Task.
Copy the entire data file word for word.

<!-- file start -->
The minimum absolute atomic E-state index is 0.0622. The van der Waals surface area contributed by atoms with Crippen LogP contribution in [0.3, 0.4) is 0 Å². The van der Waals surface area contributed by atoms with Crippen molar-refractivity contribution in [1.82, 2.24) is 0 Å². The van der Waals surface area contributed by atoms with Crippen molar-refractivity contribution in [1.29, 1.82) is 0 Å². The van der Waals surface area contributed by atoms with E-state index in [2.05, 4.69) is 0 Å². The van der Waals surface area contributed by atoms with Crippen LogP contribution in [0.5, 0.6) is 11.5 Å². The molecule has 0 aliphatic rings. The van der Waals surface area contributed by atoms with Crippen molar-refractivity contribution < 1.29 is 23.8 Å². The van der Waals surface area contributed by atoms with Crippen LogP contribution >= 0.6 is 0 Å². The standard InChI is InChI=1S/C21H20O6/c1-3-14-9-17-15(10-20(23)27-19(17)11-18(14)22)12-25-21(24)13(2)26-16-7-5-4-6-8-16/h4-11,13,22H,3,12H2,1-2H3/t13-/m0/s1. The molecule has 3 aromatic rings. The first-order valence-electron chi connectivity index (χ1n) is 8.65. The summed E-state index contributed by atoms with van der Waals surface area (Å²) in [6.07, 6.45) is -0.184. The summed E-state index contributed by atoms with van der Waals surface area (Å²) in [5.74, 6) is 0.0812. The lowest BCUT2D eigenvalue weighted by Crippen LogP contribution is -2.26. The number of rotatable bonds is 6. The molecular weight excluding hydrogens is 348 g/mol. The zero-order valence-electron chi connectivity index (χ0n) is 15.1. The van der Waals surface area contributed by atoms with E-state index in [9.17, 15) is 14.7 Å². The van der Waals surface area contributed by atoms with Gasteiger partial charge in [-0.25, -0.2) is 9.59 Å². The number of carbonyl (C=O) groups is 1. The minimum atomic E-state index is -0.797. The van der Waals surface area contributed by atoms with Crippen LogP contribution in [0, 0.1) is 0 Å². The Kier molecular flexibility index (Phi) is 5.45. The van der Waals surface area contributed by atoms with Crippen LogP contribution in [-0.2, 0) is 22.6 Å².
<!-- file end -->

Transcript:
The minimum absolute atomic E-state index is 0.0622. The van der Waals surface area contributed by atoms with Crippen LogP contribution in [0.3, 0.4) is 0 Å². The van der Waals surface area contributed by atoms with Crippen molar-refractivity contribution in [1.82, 2.24) is 0 Å². The van der Waals surface area contributed by atoms with Crippen molar-refractivity contribution in [1.29, 1.82) is 0 Å². The van der Waals surface area contributed by atoms with E-state index in [2.05, 4.69) is 0 Å². The van der Waals surface area contributed by atoms with Crippen LogP contribution in [0.5, 0.6) is 11.5 Å². The molecule has 0 aliphatic rings. The van der Waals surface area contributed by atoms with Crippen molar-refractivity contribution < 1.29 is 23.8 Å². The van der Waals surface area contributed by atoms with Crippen LogP contribution >= 0.6 is 0 Å². The standard InChI is InChI=1S/C21H20O6/c1-3-14-9-17-15(10-20(23)27-19(17)11-18(14)22)12-25-21(24)13(2)26-16-7-5-4-6-8-16/h4-11,13,22H,3,12H2,1-2H3/t13-/m0/s1. The molecule has 3 aromatic rings. The first-order valence-electron chi connectivity index (χ1n) is 8.65. The summed E-state index contributed by atoms with van der Waals surface area (Å²) in [6.07, 6.45) is -0.184. The summed E-state index contributed by atoms with van der Waals surface area (Å²) in [5.74, 6) is 0.0812. The lowest BCUT2D eigenvalue weighted by Crippen LogP contribution is -2.26. The number of rotatable bonds is 6. The molecular weight excluding hydrogens is 348 g/mol. The zero-order valence-electron chi connectivity index (χ0n) is 15.1. The van der Waals surface area contributed by atoms with E-state index in [9.17, 15) is 14.7 Å². The van der Waals surface area contributed by atoms with Gasteiger partial charge in [-0.25, -0.2) is 9.59 Å². The number of carbonyl (C=O) groups is 1. The minimum atomic E-state index is -0.797. The van der Waals surface area contributed by atoms with Crippen LogP contribution in [0, 0.1) is 0 Å². The Kier molecular flexibility index (Phi) is 5.45. The van der Waals surface area contributed by atoms with Crippen LogP contribution in [-0.2, 0) is 22.6 Å².